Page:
By The Associated Press
Today in History
Today is Saturday, March 14, the 74th day of 2020. There are 292 days left in the year.
Today’s Highlight in History:
On March 14, 1794, Eli Whitney received a patent for his cotton gin, an invention that revolutionized America’s cotton industry.
On this date:
In 1883, German political philosopher Karl Marx died in London at age 64.
In 1885, the Gilbert and Sullivan comic opera “The Mikado” premiered at the Savoy Theatre in London.
In 1907, President Theodore Roosevelt signed an executive order designed to prevent Japanese laborers from immigrating to the United States as part of a “gentlemen’s agreement” with Japan.
In 1962, Democrat Edward M. Kennedy officially launched in Boston his successful candidacy for the U.S. Senate seat from Massachusetts once held by his brother, President John F. Kennedy. (Edward Kennedy served in the Senate for nearly 47 years.)
In 1964, a jury in Dallas found Jack Ruby guilty of murdering Lee Harvey Oswald, the accused assassin of President John F. Kennedy, and sentenced him to death. (Both the conviction and death sentence were overturned, but Ruby died before he could be retried.)
In 1965, Israel’s cabinet formally approved establishment of diplomatic relations with West Germany.
In 1967, the body of President John F. Kennedy was moved from a temporary grave to a permanent memorial site at Arlington National Cemetery in Virginia.
In 1980, a LOT Polish Airlines jet crashed while attempting to land in Warsaw, killing all 87 people aboard, including 22 members of a U.S. amateur boxing team.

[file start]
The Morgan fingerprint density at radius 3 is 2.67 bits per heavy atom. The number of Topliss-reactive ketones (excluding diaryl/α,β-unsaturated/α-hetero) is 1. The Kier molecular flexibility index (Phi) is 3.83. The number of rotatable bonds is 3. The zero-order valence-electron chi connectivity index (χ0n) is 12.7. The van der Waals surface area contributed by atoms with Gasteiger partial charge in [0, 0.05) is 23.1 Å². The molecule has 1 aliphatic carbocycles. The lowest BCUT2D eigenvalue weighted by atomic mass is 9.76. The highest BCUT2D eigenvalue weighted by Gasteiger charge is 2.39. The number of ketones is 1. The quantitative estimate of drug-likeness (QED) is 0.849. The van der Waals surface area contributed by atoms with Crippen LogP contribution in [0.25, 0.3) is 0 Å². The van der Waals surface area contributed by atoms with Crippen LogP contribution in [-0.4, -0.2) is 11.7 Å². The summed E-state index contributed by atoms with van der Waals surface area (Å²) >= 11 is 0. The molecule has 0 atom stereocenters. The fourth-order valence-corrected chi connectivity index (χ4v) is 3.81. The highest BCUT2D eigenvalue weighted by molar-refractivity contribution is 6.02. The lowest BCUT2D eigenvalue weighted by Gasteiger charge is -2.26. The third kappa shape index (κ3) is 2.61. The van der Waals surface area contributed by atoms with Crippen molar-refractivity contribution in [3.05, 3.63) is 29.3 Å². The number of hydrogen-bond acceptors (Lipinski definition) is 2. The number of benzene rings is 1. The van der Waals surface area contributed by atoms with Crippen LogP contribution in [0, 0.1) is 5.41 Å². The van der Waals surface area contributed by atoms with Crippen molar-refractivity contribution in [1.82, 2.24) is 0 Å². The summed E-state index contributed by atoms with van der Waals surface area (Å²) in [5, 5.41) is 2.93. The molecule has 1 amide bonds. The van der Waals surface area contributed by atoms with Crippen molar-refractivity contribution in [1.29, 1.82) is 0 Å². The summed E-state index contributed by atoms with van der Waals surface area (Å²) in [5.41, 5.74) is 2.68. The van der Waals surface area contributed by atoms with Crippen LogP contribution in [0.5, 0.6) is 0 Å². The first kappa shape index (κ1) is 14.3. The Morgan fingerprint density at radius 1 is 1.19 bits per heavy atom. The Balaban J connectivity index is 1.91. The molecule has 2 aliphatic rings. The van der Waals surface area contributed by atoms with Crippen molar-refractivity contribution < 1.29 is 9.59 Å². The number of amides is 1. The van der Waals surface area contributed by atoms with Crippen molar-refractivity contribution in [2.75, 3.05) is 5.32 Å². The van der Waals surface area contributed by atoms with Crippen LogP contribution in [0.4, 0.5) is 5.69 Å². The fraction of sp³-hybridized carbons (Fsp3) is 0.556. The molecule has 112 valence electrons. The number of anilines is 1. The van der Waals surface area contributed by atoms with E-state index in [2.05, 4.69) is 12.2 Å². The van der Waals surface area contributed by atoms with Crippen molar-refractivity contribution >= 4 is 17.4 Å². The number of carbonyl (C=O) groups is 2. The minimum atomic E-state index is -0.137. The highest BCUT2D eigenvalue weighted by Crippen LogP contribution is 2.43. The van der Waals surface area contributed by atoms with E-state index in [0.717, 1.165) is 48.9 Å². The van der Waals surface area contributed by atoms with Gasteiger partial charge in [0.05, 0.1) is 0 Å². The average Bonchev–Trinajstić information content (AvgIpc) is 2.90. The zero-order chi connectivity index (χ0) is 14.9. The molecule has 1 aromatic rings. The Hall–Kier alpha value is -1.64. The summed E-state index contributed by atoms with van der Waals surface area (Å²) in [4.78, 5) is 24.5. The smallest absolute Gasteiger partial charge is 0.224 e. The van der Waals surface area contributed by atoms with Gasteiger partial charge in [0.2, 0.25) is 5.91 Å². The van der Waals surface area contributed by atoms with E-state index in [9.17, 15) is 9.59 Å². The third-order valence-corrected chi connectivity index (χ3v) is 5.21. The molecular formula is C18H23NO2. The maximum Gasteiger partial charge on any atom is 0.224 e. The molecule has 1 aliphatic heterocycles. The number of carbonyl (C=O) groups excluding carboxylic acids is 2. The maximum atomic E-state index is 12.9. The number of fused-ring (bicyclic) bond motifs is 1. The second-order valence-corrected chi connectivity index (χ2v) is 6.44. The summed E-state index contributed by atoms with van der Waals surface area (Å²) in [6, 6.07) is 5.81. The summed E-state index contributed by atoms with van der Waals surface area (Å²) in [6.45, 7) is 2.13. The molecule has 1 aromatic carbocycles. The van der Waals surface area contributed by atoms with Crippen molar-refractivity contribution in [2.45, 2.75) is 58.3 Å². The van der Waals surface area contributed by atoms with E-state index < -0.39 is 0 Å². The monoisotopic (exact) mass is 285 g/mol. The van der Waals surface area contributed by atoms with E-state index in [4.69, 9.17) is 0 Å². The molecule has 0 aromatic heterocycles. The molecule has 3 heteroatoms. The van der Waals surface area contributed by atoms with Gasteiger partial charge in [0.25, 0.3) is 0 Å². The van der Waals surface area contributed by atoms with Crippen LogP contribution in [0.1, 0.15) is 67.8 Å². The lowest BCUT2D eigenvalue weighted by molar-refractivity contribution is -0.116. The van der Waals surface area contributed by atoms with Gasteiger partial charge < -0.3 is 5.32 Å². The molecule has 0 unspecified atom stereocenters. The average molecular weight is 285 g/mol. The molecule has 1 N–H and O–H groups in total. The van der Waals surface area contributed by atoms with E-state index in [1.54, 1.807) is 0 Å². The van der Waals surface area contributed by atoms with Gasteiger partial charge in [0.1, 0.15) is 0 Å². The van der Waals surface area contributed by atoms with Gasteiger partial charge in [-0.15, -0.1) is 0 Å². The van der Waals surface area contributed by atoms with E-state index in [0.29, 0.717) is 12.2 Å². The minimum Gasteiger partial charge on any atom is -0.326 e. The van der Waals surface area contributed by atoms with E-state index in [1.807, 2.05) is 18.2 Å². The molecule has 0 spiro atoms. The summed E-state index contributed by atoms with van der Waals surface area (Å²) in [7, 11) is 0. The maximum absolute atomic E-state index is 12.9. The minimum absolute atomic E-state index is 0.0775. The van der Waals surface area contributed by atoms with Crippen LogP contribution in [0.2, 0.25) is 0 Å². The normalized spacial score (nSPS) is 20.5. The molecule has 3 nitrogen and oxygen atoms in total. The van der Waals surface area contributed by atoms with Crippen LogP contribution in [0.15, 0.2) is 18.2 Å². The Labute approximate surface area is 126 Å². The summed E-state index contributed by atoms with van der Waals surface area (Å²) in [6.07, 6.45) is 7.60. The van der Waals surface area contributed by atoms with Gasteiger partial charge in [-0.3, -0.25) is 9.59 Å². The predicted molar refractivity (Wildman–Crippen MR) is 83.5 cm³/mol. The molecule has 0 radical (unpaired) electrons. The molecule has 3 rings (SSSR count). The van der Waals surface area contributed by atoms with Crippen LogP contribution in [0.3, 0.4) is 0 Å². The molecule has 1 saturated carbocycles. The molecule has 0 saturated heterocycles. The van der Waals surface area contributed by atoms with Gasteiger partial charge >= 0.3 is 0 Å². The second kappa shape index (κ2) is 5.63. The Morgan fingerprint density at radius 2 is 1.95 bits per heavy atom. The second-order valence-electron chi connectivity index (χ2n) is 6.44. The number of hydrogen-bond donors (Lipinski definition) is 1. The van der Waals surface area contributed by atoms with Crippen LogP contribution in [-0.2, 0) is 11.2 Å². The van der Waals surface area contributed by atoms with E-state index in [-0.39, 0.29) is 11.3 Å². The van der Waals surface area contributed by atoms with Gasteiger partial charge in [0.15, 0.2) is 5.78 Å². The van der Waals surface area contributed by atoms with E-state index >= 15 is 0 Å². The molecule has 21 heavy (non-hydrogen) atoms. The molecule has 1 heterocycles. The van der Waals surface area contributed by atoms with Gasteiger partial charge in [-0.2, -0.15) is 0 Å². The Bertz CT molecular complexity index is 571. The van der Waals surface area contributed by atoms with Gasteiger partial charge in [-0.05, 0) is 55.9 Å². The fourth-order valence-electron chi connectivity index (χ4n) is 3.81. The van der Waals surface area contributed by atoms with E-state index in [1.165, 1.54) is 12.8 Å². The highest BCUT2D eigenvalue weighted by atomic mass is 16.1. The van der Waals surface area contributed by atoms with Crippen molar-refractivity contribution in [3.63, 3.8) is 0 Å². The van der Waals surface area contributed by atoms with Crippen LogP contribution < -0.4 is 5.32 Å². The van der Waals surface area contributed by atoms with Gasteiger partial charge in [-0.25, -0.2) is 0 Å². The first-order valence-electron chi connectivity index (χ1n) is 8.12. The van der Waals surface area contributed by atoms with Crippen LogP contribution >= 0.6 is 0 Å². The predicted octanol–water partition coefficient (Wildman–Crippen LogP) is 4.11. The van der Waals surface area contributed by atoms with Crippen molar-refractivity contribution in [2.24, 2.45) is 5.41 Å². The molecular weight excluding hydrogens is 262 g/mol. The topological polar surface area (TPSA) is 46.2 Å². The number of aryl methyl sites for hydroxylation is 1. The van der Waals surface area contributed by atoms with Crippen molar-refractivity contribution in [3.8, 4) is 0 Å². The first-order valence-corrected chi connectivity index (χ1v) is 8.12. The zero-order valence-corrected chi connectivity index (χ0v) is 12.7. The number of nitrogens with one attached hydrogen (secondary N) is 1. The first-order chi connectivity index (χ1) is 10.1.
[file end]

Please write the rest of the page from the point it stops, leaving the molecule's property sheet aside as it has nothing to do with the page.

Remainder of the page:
In 1990, the Soviet Congress of People’s Deputies held a secret ballot that elected Mikhail S. Gorbachev to a new, powerful presidency.
In 2001, inspectors tightened U.S. defenses against foot-and-mouth disease a day after a case was confirmed in France.
In 2002, the government charged the Arthur Andersen accounting firm with obstruction of justice, securing its first indictment in the collapse of Enron. (Although Arthur Andersen was later found guilty, its conviction was overturned by the U.S. Supreme Court; however, the damage to the firm’s reputation was enough to put it out of business.)
Ten years ago: French voters, scarred by their country’s economic crisis, dealt President Nicolas Sarkozy (sahr-koh-ZEE’) and his conservative leadership a stern blow by strongly favoring leftist candidates in regional elections. Actor Peter Graves died in Los Angeles at age 83, four days short of his birthday.
Five years ago: Robert Durst, a wealthy eccentric linked to two killings and his wife’s disappearance, was arrested by the FBI in New Orleans on a murder warrant a day before HBO aired the final episode of a serial documentary about his life.